Following the feds

The way to bring attention to metal-laden poultry is to get them out of Business and into the general news sections, as Sam Zagoria recommends. On the most explosive consumer stories the Post sometimes does this, providing an excellent combination of intelligent reporting and prominent play. Morton Mintz’s series this spring on the ongoing Dalkon Shield scandal was one such front-page success. Covering the Maryland banking crisis, an entire squadron of Post reporters made an obvious effort to explain how consumers’ savings and communities’ stability had been endangered by egregious mismanagement. The paper also supplied useful guidance as to how readers should react to the confusing

But these occasional displays of superior journalism only make the Post‘s frequent oversights more regrettable. They also raise the question of how a consumer story sometimes does get into the spotlight. The near collapse of a neighboring state’s banking system would probably make it every time. Why, though, did faulty steering mechanisms in Mazda cars recently end up at the top of the “Federal Report” page in National? And why was there outstanding coverage of brake problems in GM’s X-cars? The answer is simple: an official authority, namely, the National Highway Traffic Safety Administration, investigated the cases and announced that these were big consumer stories. (Even so, putting the Mazda story in the “Federal Report,” a collection of bureaucratic news, and under the column heading “Inside NHTSA,” is only slightly more likely to catch the typical reader’s eye than if the article were buried in the back of Business.)

Several Post employees confirm that once a consumer issue receives attention from the federal government, it often gets assigned to a reporter and played more prominently than it might otherwise. Politics puts a little backbone in that “soft” beat. Canadian raspberries become hot news as soon as the International Trade Commission gets involved.

This spring, Sari Horwitz turned in some solid reporting on the widely publicized dangers of all-terrain three-wheel vehicles. According to numerous accounts, the vehicles have been responsible for injuries to riders, especially children. Explaining why her stories didn’t make the front page of Business—let alone the A section—Horwitz says, “It wasn’t really considered news because there was no official recall and no official investigation.” In other words, the Post provides little incentive for an enterprising reporter to pursue the story of a dangerous product before people actually get hurt and the feds decide to hold hearings. You wonder how reporters are supposed to cover non-enforcement of regulatory laws if the issue only becomes “news” once it receives the government’s blessing as such.

At the Post, the bias toward officially sanctioned consumer news is only one part of a larger syndrome—widely acknowledged by the staff—that favors coverage of national politics over all else. Even Leonard Downie concedes that there is “a natural inclination for this paper to give political, governmental, and diplomatic stories a lot of play. We are constantly trying to go against this tendency in order to give consumer stories, or even human interest stories, more emphasis.”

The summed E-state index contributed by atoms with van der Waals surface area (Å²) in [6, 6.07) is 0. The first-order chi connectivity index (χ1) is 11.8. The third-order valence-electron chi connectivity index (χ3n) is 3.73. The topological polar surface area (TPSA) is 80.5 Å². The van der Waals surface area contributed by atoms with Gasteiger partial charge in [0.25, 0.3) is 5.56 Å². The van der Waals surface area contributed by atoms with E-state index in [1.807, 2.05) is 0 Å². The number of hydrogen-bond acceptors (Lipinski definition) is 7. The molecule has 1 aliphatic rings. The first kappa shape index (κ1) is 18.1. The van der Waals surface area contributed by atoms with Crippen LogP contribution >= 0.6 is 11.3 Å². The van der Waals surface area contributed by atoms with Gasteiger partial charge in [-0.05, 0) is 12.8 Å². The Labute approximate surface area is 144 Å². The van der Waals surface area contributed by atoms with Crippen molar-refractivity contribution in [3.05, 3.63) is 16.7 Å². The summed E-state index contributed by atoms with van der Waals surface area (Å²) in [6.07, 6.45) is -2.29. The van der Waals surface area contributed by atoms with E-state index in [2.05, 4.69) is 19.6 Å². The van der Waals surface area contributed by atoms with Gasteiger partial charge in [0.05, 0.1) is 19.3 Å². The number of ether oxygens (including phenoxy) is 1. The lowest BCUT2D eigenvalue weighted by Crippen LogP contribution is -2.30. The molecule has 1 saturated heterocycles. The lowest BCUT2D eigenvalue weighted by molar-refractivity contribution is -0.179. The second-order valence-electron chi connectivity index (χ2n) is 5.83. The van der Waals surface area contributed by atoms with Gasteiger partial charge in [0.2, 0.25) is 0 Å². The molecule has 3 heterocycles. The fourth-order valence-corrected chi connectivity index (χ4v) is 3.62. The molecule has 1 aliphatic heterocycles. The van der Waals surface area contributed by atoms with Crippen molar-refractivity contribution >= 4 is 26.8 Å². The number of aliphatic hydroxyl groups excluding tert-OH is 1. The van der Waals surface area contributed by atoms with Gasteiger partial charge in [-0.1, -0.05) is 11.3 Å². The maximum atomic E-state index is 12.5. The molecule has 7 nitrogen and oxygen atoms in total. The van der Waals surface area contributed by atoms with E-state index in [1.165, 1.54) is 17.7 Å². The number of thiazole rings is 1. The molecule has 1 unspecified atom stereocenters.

The same syndrome affects the direction and success of individual reporters’ careers. Metro and Business reporters tend to be treated as second-class citizens at the Post; the path to real recognition inevitably leads to the National or Foreign staffs. Moreover, reporters who pursue major investigations in areas outside of politics, such as consumer affairs, tend to receive only sporadic encouragement at best. Morton Mintz’s career is instructive in this context.

Known as the “dean of consumer reporting,” Mintz, 63, broke the story of the health risks of Thalidomide in 1962. He wrote a widely heralded book on the drug manufacturing business which, along with Nader’s Unsafe at Any Speed, helped ignite national interest in consumer issues. But several people familiar with the Post concurred in interviews that Mintz’s work, while occasionally given prominent play over the years, has never earned him the respect accorded less-skilled reporters specializing in politics.

“Mintz had the best network of consumer-oriented groups,” says a former Post reporter who also wrote about consumer affairs. “He was the lightning rod for these groups. . . the Drew Pearson/Jack Anderson of consumerism. Yet [senior Post editors] systematically diverted him from that role.” Today, Mintz, who declines comment on this matter, is thought of as an isolated veteran who gets only rare opportunities, such as the Dalkon Shield series, to demonstrate his considerable talent.

The Post came into its own by breaking open Watergate and helping to bring down Richard Nixon. An understandable, and frequently constructive, pressure pervades the newspaper to live up to that standard—to uncover official misconduct, to get the next “holy shit” story, as Bob Woodward himself puts it. This goal, however, has its dark side as well. It creates a moral setting in which revealing scandal and tracking the relationships of the politically powerful are the greatest goods. Forgotten are the people who are supposed to benefit from the insight a major newspaper can provide. Matters of day-to-day concern to readers become filler for the back of the Business section.

Great stories are waiting out there. The Post could easily devote some of its vast energies to prompting recalls—and truly protecting consumers—rather than merely reciting the grim numbers after the fact. By failing to take on the problem of defective products in a systematic way, the Post has passed up an opportunity to expose the corporate culture which tolerates risks to consumers and shamelessly covers up dangerous failures.

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Antony Blinken is the 71st Secretary of State.